In his sober, sad speech in Newtown, Conn., Sunday night, President Barack Obama sounded like he meant it when he promised to address gun violence. "Because what choice do we have?" he said. "We can't accept events like this as routine. Are we really prepared to say that we're powerless in the face of such carnage? That the politics are too hard?"
In fact, until now, that is exactly what the president, like so many other politicians, has concluded. The challenge is to change that.
I can understand the frustration of the many gun owners who feel like they're being unfairly blamed for the sins of a few mentally unstable transgressors. I get that almost everyone who owns a semiautomatic uses it legally and reasonably.
And I also understand, as my friend and Yale Law professor James Forman Jr. puts it, that guns are the only social problem that are their own solution. We don't fight cocaine and heroin with more cocaine and heroin. We do fight gun violence with gun defense.
But that answer isn't translating into public safety. Maybe we need to shift from fighting over rights to appealing to the communal good. If you are the law-abiding owners of a semiautomatic, Adam Lanza's horrible act isn't your fault, and your desire to protect yourself and your family is probably heartfelt. But if you shared in a collective sacrifice of your preferred type of weapon, you could help make it just a little bit harder for the next young man experiencing a dangerous psychotic breakdown to go on a shooting rampage.
And the thing is, it's hard to see how that could happen without your sacrifice. Lanza got his guns from his mother, who owned five of them and took her sons target shooting. They lived in a town with a strong gun culture — strong enough to torpedo a police-led effort earlier this year to curb the shooting of assault weapons at unlicensed guns ranges.
There's no straight line between the Sandy Hook Elementary School shooting and that stance, or the town's decision to shelve an ordinance to curtail the unlicensed shooting. But I do think that we have to shift away from the cultural acceptance of weapons and ammunition of the kind that West Virginia Sen. Joe Manchin talked about when he said: "I'm a proud outdoorsman and huntsman, like many Americans, and I like shooting, but this doesn't make sense. I don't know anyone in the sporting and hunting arena who goes out with an assault rifle; I don't know anyone who needs 30 rounds in the clip to go hunting." The Second Amendment shouldn't block these kinds of reforms.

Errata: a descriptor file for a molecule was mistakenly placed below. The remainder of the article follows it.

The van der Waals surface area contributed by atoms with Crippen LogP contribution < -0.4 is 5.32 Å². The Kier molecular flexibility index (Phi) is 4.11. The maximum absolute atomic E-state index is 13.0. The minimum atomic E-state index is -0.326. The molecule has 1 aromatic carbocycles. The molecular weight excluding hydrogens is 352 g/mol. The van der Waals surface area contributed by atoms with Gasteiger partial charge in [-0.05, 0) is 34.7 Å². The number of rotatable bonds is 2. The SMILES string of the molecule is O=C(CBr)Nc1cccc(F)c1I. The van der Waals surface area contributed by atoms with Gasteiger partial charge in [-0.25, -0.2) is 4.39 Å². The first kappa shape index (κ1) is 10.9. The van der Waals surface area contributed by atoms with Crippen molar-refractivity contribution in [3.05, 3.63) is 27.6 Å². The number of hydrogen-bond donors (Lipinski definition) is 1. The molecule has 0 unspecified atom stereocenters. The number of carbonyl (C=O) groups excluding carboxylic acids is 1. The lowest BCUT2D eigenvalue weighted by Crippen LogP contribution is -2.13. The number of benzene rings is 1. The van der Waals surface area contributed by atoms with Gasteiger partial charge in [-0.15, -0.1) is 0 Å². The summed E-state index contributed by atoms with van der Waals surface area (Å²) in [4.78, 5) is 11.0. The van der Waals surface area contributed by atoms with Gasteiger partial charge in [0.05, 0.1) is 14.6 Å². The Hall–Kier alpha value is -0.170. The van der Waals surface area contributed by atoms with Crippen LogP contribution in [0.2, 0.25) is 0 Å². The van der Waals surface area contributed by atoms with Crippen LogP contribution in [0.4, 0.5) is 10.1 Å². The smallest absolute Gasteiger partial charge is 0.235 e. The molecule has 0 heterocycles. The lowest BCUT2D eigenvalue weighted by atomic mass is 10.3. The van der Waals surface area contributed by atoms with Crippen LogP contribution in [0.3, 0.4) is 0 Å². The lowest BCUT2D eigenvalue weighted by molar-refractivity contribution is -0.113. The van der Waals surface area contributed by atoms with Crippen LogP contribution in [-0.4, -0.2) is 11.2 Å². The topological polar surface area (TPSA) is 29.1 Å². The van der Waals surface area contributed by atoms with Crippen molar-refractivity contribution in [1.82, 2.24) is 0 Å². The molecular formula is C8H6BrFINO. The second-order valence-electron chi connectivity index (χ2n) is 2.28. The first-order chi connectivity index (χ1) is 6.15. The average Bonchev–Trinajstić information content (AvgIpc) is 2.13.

There's another parallel route for addressing the problem of mass killings: limiting mentally ill people's access to weapons. "To reduce the risk of multivictim violence, we would be better advised to focus on early detection and treatment of mental illness," Cato Institute chairman Robert Levy told the New York Times. "An early detection regime might indeed be the basis for selective gun access restrictions that even the NRA would support." But it's important to remember that the problem isn't that mentally ill people are more violent, it's the link between untreated mental illness and violence. By definition, this is a breed of trouble that often falls between the cracks. To spot it, wouldn't we have to do comprehensive psychological screening for all gun purchasers, as Israel reportedly does?
There's much to think about. The main thing is to learn more and to hold Obama and other politicians responsible for turning the best ideas into law. We can do this. We've done it before, with problems from lynchings to drunken-driving deaths. We just have to stay the course, for as long as it takes.
Emily Bazelon is a Slate senior editor and writes about law, family, and kids. Her forthcoming book "Sticks and Stones: The New World of Bullying," will be published next spring.
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